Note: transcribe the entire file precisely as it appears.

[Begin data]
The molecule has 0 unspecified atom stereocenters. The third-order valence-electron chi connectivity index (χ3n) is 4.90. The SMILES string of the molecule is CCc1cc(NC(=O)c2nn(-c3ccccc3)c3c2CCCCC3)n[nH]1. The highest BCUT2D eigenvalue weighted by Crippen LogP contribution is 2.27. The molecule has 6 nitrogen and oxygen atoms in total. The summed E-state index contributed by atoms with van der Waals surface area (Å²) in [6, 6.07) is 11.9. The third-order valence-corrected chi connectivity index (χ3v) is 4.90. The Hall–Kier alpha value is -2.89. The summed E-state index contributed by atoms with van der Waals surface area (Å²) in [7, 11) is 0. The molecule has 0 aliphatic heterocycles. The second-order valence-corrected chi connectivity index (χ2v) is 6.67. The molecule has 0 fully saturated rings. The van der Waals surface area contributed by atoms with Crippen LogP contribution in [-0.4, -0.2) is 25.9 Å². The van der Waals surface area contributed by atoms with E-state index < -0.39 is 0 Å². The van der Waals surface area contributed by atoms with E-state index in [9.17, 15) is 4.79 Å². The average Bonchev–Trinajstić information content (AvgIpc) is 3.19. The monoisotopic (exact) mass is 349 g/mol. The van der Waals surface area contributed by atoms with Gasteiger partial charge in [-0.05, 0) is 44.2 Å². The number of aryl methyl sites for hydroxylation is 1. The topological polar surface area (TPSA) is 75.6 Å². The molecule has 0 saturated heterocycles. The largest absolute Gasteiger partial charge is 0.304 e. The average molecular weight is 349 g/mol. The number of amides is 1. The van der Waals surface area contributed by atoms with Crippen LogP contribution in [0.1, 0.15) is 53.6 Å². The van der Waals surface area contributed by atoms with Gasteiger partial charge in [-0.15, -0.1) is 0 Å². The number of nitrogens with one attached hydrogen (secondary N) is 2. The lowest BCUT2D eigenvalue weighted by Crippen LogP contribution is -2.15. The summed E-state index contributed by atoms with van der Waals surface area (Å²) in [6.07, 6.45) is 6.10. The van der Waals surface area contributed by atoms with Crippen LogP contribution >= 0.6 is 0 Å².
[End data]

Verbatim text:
The molecule has 0 unspecified atom stereocenters. The third-order valence-electron chi connectivity index (χ3n) is 4.90. The SMILES string of the molecule is CCc1cc(NC(=O)c2nn(-c3ccccc3)c3c2CCCCC3)n[nH]1. The highest BCUT2D eigenvalue weighted by Crippen LogP contribution is 2.27. The molecule has 6 nitrogen and oxygen atoms in total. The summed E-state index contributed by atoms with van der Waals surface area (Å²) in [6, 6.07) is 11.9. The third-order valence-corrected chi connectivity index (χ3v) is 4.90. The Hall–Kier alpha value is -2.89. The summed E-state index contributed by atoms with van der Waals surface area (Å²) in [7, 11) is 0. The molecule has 0 aliphatic heterocycles. The second-order valence-corrected chi connectivity index (χ2v) is 6.67. The molecule has 0 fully saturated rings. The van der Waals surface area contributed by atoms with Crippen LogP contribution in [-0.4, -0.2) is 25.9 Å². The van der Waals surface area contributed by atoms with E-state index < -0.39 is 0 Å². The van der Waals surface area contributed by atoms with E-state index in [9.17, 15) is 4.79 Å². The average Bonchev–Trinajstić information content (AvgIpc) is 3.19. The monoisotopic (exact) mass is 349 g/mol. The van der Waals surface area contributed by atoms with Gasteiger partial charge in [-0.05, 0) is 44.2 Å². The number of aryl methyl sites for hydroxylation is 1. The topological polar surface area (TPSA) is 75.6 Å². The molecule has 0 saturated heterocycles. The largest absolute Gasteiger partial charge is 0.304 e. The average molecular weight is 349 g/mol. The number of amides is 1. The van der Waals surface area contributed by atoms with Crippen LogP contribution in [0.1, 0.15) is 53.6 Å². The van der Waals surface area contributed by atoms with Gasteiger partial charge in [-0.15, -0.1) is 0 Å². The number of nitrogens with one attached hydrogen (secondary N) is 2. The lowest BCUT2D eigenvalue weighted by Crippen LogP contribution is -2.15. The summed E-state index contributed by atoms with van der Waals surface area (Å²) in [6.07, 6.45) is 6.10. The van der Waals surface area contributed by atoms with Crippen LogP contribution >= 0.6 is 0 Å².